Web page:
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Wednesday, October 19, 2011

More thoughts on the Occupy Movement

Above is an excellent interview with Ellen Schultz regarding another way large corporations are ripping off the middle class.

The Clueless Generation article in The Daily Beast.  I disagree with his premise in part.  He states that the Baby Boomers had it so good that they don't understand the current plight of the middle class.  As someone who's at the end of the Baby Boomer Generation, I and many like me can attest to feeling affected all along the 30 year ride of policy changes that got us here -- rise in education costs, deregulation, runaway debt and a flattening of wages to name just a few.  This didn't happen overnight.

Opinion piece by former Labor Secretary Robert Reich addressing the seven biggest economic lies
I don't know how many times we've stated these exact statistics and truths but they haven't sunk in enough yet.  So we'll keep on pointing them out.

From this excellent Vanity Fair article on Elizabeth Warren:"In those speeches, sometimes using slides filled with numbers and graphs, she would, as she did at a speech in Manhattan in early June, outline the impact on middle-class Americans of rising health-care costs, burgeoning debt, and the depletion of not only their savings but also, with the rise in joblessness, their confidence. She spoke of “the Wild West” conditions deregulation had created, where banks could sell virtually any product they wanted, on any terms: mortgages they knew consumers could not pay off, credit cards whose rates they could raise at whim, products that came with a mind-boggling array of penalty fees, many of them not fully disclosed. But it was her final remarks that brought down the standing-room-only house in June. “We cannot run our country without a strong middle class. We cannot run a democracy without a strong middle class,” she said, her voice quavering slightly. “If we hollow out the middle class,” she said, “then the country we know is gone.”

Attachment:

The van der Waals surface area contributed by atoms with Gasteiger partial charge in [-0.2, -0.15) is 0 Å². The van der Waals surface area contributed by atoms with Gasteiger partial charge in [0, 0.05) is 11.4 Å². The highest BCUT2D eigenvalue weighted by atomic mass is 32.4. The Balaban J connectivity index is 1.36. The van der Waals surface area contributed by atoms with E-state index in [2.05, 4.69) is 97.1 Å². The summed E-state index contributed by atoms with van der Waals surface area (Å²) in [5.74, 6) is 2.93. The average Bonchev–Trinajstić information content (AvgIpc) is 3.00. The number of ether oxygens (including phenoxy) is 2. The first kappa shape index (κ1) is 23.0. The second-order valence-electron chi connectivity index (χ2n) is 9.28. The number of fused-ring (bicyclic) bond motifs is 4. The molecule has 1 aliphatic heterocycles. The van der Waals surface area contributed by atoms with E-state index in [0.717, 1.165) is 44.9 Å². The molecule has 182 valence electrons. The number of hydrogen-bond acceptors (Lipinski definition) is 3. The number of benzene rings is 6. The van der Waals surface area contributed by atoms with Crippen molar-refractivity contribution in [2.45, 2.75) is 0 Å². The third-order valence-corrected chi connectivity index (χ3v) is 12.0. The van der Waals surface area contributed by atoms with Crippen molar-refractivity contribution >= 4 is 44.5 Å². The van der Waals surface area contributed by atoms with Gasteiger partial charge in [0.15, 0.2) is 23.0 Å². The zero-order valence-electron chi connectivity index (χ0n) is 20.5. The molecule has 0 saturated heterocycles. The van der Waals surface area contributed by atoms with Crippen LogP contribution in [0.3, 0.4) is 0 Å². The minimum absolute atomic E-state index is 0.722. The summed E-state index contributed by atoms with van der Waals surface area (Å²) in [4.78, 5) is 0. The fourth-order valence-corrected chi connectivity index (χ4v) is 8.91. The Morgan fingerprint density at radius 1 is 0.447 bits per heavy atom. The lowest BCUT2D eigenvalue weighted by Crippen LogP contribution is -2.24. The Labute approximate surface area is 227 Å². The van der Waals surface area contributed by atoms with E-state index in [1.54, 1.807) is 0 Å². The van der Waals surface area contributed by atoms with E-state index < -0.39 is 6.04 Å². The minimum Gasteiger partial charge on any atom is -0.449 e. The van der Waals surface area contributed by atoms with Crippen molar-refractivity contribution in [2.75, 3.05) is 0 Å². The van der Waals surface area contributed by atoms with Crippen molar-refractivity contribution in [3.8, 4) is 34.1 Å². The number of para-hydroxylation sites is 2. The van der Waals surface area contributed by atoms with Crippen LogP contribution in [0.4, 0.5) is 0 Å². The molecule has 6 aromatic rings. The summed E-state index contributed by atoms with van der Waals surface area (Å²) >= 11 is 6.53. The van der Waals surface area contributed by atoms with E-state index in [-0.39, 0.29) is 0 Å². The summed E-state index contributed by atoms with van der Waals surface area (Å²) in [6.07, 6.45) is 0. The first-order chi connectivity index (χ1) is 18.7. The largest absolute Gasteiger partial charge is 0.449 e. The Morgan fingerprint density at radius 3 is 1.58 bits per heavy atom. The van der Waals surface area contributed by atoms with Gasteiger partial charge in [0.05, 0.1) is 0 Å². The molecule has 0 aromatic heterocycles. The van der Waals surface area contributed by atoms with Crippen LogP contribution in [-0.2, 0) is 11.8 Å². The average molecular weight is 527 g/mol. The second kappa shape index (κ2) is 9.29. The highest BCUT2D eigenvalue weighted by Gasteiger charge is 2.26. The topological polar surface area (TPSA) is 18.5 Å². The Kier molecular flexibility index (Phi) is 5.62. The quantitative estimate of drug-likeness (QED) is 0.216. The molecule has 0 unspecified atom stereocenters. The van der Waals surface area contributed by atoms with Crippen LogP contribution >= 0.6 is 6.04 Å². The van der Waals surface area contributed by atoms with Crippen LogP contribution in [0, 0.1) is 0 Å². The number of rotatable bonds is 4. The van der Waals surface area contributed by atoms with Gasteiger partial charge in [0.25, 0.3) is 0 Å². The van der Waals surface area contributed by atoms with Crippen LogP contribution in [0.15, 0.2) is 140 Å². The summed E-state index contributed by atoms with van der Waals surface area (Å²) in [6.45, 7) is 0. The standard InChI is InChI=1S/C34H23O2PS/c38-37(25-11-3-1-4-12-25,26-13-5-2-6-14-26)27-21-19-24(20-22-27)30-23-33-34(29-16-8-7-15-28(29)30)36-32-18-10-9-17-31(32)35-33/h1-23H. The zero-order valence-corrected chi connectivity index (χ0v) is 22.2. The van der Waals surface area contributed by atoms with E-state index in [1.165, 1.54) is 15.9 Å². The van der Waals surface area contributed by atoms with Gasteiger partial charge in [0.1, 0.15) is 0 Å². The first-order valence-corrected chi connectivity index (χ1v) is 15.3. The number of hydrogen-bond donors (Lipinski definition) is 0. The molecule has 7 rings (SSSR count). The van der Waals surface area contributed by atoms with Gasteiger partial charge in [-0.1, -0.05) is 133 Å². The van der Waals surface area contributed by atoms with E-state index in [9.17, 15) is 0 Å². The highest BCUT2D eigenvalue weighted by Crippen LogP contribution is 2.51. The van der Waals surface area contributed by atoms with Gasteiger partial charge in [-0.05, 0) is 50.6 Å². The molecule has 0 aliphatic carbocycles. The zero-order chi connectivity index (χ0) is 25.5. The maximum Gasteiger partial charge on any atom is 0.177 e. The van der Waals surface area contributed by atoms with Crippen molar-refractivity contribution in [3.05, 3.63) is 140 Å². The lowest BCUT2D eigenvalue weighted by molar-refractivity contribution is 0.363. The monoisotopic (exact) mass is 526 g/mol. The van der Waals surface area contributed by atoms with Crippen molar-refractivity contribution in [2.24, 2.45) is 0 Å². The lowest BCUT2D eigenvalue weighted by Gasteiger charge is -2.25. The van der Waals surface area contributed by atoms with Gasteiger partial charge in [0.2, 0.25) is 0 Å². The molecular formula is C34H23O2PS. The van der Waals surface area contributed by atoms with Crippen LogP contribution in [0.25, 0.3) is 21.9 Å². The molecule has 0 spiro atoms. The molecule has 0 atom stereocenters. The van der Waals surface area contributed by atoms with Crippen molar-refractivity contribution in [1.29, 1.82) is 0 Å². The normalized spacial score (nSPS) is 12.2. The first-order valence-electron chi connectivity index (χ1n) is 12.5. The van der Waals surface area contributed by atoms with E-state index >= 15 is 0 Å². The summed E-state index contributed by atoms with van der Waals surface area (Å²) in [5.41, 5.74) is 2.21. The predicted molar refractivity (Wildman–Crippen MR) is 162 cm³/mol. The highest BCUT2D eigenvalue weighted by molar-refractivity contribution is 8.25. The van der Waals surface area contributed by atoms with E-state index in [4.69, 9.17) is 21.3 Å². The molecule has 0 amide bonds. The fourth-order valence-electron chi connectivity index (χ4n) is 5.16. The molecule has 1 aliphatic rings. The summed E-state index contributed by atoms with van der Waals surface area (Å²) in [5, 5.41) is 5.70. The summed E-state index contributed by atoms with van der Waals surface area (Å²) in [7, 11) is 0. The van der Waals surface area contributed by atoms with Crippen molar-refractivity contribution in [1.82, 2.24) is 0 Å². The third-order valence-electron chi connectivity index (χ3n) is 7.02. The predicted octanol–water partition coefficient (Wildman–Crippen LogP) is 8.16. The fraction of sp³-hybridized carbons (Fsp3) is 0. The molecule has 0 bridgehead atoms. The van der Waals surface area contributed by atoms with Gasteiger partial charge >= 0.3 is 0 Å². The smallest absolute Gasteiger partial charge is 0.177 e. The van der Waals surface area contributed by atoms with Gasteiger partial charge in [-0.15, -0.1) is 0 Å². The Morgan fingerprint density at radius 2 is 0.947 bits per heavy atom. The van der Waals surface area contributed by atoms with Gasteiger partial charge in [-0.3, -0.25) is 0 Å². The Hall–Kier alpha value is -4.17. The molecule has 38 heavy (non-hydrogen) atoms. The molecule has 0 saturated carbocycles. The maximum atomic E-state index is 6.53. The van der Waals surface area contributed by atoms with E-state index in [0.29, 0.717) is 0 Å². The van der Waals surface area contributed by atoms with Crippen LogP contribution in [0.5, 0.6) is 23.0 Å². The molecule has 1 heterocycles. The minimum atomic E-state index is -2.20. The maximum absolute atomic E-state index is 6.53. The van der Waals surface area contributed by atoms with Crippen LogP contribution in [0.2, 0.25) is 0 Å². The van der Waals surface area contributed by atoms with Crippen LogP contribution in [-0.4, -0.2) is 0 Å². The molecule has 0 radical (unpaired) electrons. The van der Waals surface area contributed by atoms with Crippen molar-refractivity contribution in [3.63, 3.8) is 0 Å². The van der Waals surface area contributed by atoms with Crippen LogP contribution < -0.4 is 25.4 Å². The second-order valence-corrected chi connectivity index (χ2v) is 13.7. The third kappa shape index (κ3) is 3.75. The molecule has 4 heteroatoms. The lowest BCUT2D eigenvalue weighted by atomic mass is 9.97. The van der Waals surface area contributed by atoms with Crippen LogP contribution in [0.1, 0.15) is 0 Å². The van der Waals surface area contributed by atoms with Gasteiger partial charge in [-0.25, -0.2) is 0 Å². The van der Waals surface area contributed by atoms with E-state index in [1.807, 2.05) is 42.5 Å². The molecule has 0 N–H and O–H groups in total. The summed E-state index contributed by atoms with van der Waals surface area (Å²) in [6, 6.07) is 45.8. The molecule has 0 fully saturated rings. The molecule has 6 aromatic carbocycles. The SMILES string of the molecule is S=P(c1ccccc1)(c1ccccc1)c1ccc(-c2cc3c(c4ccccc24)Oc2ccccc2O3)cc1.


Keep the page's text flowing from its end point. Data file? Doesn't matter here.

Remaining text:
Did you know that Warren was originally a Republican?  (You must read this Vanity Fair article)  But to quote the article again:
It was in 1979 that Warren had her Damascene conversion—the experience that would lead her to become the nation’s top authority on the economic pressures facing the American middle class, and trigger her passionate advocacy. In 1978, Congress had passed a law that made it easier for companies and individuals to declare bankruptcy. Warren decided to investigate the reasons why Americans were ending up in bankruptcy court. “I set out to prove they were all a bunch of cheaters,” she said in a 2007 interview. “I was going to expose these people who were taking advantage of the rest of us.” What she found, after conducting with two colleagues one of the most rigorous bankruptcy studies ever, shook her deeply. The vast majority of those in bankruptcy courts, she discovered, were from hardworking middle-class families, people who lost jobs or had “family breakups” or illnesses that wiped out their savings. “It changed my vision,” she said.

The only way we're going to change things for the better is to continue the momentum of the Occupy Movement by being angry and unafraid to stand up for the truth, and then to vote.  The moderates and the liberals outnumber the right in this country; and if we all show up at the polls, it doesn't matter how much they lie and how much they spend or who's on the dole.


Anonymous said...

I totally agree with you. I don't see a middle class anymore. You either have everything you need or you don't. There is no in between and no gray area. The middle class is dead.

Carolyn said...

Well, I too would have to disagree with the Daily Beast article... this might be indicative of most of the older boomers... the ones who were in college in the mid 60's... but not the rest of us... we were just starting jobs when the assault on the labor unions and the middle class began... When companies started merging and firing the duplicated workers, when companies started to export jobs to ...Asia....I worked 3 minimum wage jobs when my child was under 2.. 14-16 hour days... I cannot relate in the least to the smugness he speaks of....I spent my first 15 years out of high school... even after going to college... before I got a job that paid what would be consider a decent wage... Even in the financial and credit industry, the pay sucked.... Not only am I jumping for joy that the young people have taken to the streets, I also very much understand them... I think there are many of us "early victims" of that new economy.. And we >do< understand....